legislative branch

    The legislature of the Free State of Saxony is the Saxon Landtag . In the seventh electoral term (since 2019), it consists of 119 members (normally 120). These are divided as follows: CDU 45 seats, AfD 38 seats, Left 14 seats, Greens 12 seats and SPD 10 seats. The President of the State Parliament is Matthias Rößler (CDU). There are three vice-presidents: Andrea Dombois (CDU), André Wendt (AfD) and Luise Neuhaus-Wartenberg (left). The chairman of the CDU parliamentary group is Christian Hartmann , the AfD parliamentary group Jörg Urban , the left parliamentary group Rico Gebhardt , the Greens parliamentary group Wolfram Günther and the SPD parliamentary group Dirk Panter .


    Constitutional Court and Regional Court of Leipzig
    Higher Regional Court of Dresden

    The Constitutional Court of the Free State of Saxony is located in Leipzig. In addition to the state government and the state parliament, this is a supreme and independent state body in terms of the separation of powers .

    The other courts in Saxony are subordinate authorities to the Saxon State Ministry of Justice . The jurisprudence is independent and only subject to the law.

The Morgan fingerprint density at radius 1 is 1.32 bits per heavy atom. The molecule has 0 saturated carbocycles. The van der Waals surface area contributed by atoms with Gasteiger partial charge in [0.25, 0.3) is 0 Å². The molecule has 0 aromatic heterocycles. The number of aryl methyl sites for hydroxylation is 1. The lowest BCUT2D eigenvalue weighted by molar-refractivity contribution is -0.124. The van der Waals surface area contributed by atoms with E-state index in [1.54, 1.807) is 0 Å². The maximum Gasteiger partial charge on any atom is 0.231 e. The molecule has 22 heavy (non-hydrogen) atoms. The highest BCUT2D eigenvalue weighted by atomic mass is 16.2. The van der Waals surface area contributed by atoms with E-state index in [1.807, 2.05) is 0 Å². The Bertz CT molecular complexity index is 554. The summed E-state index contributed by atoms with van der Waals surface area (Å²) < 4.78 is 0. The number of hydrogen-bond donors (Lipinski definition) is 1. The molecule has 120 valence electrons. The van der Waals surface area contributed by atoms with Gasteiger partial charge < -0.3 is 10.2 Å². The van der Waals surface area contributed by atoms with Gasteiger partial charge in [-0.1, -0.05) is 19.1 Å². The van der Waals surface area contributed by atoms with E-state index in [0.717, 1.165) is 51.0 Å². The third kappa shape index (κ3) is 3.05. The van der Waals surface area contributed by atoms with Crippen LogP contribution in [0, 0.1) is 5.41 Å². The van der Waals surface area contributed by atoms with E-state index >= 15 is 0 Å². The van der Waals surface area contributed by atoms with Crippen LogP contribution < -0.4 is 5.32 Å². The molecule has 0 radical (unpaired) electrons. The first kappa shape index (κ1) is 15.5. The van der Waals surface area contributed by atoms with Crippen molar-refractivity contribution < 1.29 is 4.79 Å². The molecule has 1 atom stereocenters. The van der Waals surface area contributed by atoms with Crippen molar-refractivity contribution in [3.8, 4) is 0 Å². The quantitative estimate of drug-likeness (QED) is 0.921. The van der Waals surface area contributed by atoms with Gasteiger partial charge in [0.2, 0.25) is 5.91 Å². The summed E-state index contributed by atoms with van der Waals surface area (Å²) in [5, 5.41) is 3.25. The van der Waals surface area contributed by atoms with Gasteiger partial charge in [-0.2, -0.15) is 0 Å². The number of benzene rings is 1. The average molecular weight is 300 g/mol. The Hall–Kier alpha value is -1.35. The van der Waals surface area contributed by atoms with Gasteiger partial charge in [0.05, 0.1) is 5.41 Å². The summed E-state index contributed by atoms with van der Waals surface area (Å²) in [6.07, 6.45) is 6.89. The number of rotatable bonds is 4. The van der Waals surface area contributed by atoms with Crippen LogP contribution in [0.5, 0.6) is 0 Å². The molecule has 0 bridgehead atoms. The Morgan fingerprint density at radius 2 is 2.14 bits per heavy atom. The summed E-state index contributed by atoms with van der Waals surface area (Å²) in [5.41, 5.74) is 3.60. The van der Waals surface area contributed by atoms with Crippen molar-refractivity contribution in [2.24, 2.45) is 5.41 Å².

The Dresden Higher Regional Court is the highest court in Saxony's ordinary jurisdiction . It is subordinated to five regional courts in Chemnitz , Dresden , Görlitz , Leipzig and Zwickau .

    There are also specialized courts in Saxony . The seat of the Saxon Higher Administrative Court is Bautzen . The Saxon state social and state labor court is located in Chemnitz . The Saxon Finance Court is located in Leipzig.

    The General Prosecutor's Office is based in Dresden. This subordinate public prosecutor's offices are there at the locations of the regional courts. The Free State of Saxony runs ten penal institutions . The State Judicial Examination Office at the Saxon State Ministry of Justice is the Saxon examination office for the state legal examinations .

    In Saxony there are federal justice institutions that are subordinate to the Federal Ministry of Justice . The Federal Administrative Court and the 5th Criminal Senate of the Federal Court of Justice with part of the authority of the Federal Public Prosecutor are located in Leipzig .

    European politics